**Rey Pastor** was a Spanish mathematician and historian of science who was important in developing mathematics in Argentina.

- This was of great importance since it would transcend to Latin America through mathematicians such as Rey Pastor, Esteban Terradas and many others.
- This was to have a direct effect on Julio Rey Pastor.
- Educated at home until the age of twelve, Rey Pastor began studying at his local secondary school, El Instituto Sagasta, in 1900.
- Between 1908 and 1910, Rey Pastor founded the Real Sociedad Matemática Espanola with the support of José Echegaray and General Benitez.
- In 1911, Pastor was appointed secretary of the society and, in the same year, he became Professor of Mathematical Analysis at the University of Oviedo.
- As a consequence, Rey Pastor was accused of being unpatriotic and his reputation suffered significantly.
- An example of his frank discourse may be seen his 1915 Inaugural Discourse, where Rey Pastor discusses the development of science in Spain.
- Between 1911 and 1916, La Junta Para Ampliación de Estudios funded Rey Pastor to carry out a series of visits to Germany.
- In 1915 Rey Pastor moved to a chair at Madrid University, where he published the highly acclaimed, Fundamentos de la geometría proyectiva superior Ⓣ(Fundamentals of higher projective geometry).
- Rey Pastor was invited by the Institución Cultura Española to lecture at the University of Buenos Aires in 1917.
- It has been asserted that Don Rey Pastor was responsible for the creation of a distinctive Argentinean School of mathematical research and the reconstruction of science in Argentina.
- Between then and Rey Pastor's arrival, there had been some small improvement in the engineering courses, but all the other further mathematics courses were in a severe state of stagnation.
- Rey Pastor needed to persuade the engineering professors of the importance of mathematics beyond the elementary textbooks, which they had previously been using.
- In this course, Rey Pastor presented his students with the concept of geometry based on group theory, using methods of establishing invariants of each group, with topological methods being the most general.
- As a consequence, Rey Pastor succeeded in gaining popularity amongst the students, whilst receiving stern criticism from his contemporary old school professors, who regarded him a foreign usurper.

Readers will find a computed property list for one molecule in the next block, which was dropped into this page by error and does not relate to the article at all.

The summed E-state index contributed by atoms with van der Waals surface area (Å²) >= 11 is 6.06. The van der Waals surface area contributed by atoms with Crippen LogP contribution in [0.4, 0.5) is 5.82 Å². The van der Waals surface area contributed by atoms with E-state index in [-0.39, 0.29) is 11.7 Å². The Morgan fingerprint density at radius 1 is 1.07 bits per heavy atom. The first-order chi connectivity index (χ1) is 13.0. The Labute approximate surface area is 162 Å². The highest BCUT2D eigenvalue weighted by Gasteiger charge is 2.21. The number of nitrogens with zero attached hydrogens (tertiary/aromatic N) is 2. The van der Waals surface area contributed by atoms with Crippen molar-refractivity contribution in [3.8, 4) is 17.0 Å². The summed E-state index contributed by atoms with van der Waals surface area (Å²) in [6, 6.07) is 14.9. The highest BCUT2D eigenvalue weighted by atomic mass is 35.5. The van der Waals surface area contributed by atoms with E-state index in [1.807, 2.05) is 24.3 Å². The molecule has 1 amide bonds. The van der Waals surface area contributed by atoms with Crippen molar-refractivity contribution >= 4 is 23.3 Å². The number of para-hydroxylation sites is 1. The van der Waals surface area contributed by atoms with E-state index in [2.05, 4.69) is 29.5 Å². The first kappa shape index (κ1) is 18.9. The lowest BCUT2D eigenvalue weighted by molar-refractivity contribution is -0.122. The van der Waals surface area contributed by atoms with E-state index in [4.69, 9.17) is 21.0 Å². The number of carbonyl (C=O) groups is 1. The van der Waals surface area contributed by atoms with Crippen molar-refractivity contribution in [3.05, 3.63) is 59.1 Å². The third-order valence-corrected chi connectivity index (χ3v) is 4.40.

- Rey Pastor focused mainly on teaching engineering, but he recruited many pure mathematics students to his courses since he regarded the engineering courses on the techniques of calculation good preparation for pure mathematicians.
- Rey Pastor founded the Sociedad Matemática Argentino in 1924.
- In the 1940's, Pastor's best students began gaining international recognition.
- In 1931, Rey Pastor published one of his most elegant works on analysis in the Rendiconti del Circolo Matematico di Palermo, an Italian mathematical journal.
- This article by Rey Pastor is framed by a long series of works, begun at the beginning of the twentieth century, on problems of summing series, convergence algorithms, singular integrals and comparative studies of series and integrals.
- The same year Rey Pastor presented a summary of his ideas in his paper given to the International Congress of Mathematicians at Bologna, which he attended with a large group of his Argentinean students.
- The themes which Rey Pastor dealt with in this period had considerable influence on the development of Argentinean mathematics.
- The history of mathematics had always interested Rey Pastor and late in his career his interests in historical topics extended to cartography.
- Examining his textbooks gives us insight into Rey Pastor's ideas concerning teaching of mathematics.
- In the introduction to Algabraic Analysis, Rey Pastor comments that rather than follow the general tendency of elevating elemental problems to the point of abstraction, it is his goal to simplify complicated questions whilst maintaining a rigorous approach.
- According to Rey Pastor however, it is a didactic mistake and historically absurd to attempt to approach the concepts of analysis in this contrary manner.

Born 16 August 1888, Logrono, Spain. Died 21 February 1962, Buenos Aires, Argentina.

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Origin Spain

**O’Connor, John J; Robertson, Edmund F**: MacTutor History of Mathematics Archive